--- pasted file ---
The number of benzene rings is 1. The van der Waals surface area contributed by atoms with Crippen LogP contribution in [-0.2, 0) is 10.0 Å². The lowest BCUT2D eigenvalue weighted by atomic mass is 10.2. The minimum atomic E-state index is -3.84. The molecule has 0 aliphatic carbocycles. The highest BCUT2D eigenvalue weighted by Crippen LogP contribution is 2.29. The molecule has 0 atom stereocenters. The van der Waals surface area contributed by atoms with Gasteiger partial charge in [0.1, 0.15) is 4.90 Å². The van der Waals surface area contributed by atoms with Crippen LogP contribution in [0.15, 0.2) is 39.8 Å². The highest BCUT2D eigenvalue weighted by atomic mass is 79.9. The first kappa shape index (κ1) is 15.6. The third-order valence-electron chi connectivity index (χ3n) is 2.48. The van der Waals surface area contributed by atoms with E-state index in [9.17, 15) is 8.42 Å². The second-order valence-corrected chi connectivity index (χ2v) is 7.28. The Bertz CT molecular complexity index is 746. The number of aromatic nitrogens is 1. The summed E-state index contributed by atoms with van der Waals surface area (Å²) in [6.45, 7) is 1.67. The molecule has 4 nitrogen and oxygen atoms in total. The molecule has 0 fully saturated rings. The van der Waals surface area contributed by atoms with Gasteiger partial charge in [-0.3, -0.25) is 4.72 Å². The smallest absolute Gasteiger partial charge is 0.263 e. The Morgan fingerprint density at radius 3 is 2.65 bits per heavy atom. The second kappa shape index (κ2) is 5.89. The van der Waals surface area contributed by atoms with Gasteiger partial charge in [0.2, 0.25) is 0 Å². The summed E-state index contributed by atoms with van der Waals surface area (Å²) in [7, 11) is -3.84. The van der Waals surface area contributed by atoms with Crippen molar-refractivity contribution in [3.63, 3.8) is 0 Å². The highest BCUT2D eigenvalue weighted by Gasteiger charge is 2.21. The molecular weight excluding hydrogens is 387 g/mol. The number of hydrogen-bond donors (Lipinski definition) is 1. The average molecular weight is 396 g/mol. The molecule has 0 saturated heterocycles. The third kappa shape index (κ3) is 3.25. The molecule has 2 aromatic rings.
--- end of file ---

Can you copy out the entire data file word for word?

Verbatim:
The number of benzene rings is 1. The van der Waals surface area contributed by atoms with Crippen LogP contribution in [-0.2, 0) is 10.0 Å². The lowest BCUT2D eigenvalue weighted by atomic mass is 10.2. The minimum atomic E-state index is -3.84. The molecule has 0 aliphatic carbocycles. The highest BCUT2D eigenvalue weighted by Crippen LogP contribution is 2.29. The molecule has 0 atom stereocenters. The van der Waals surface area contributed by atoms with Gasteiger partial charge in [0.1, 0.15) is 4.90 Å². The van der Waals surface area contributed by atoms with Crippen LogP contribution in [0.15, 0.2) is 39.8 Å². The highest BCUT2D eigenvalue weighted by atomic mass is 79.9. The first kappa shape index (κ1) is 15.6. The third-order valence-electron chi connectivity index (χ3n) is 2.48. The van der Waals surface area contributed by atoms with E-state index in [9.17, 15) is 8.42 Å². The second-order valence-corrected chi connectivity index (χ2v) is 7.28. The Bertz CT molecular complexity index is 746. The number of aromatic nitrogens is 1. The summed E-state index contributed by atoms with van der Waals surface area (Å²) in [6.45, 7) is 1.67. The molecule has 4 nitrogen and oxygen atoms in total. The molecule has 0 fully saturated rings. The van der Waals surface area contributed by atoms with Gasteiger partial charge in [-0.3, -0.25) is 4.72 Å². The smallest absolute Gasteiger partial charge is 0.263 e. The Morgan fingerprint density at radius 3 is 2.65 bits per heavy atom. The second kappa shape index (κ2) is 5.89. The van der Waals surface area contributed by atoms with Gasteiger partial charge in [0.2, 0.25) is 0 Å². The summed E-state index contributed by atoms with van der Waals surface area (Å²) in [7, 11) is -3.84. The van der Waals surface area contributed by atoms with Crippen molar-refractivity contribution in [3.63, 3.8) is 0 Å². The highest BCUT2D eigenvalue weighted by Gasteiger charge is 2.21. The molecular weight excluding hydrogens is 387 g/mol. The number of hydrogen-bond donors (Lipinski definition) is 1. The average molecular weight is 396 g/mol. The molecule has 0 saturated heterocycles. The third kappa shape index (κ3) is 3.25. The molecule has 2 aromatic rings.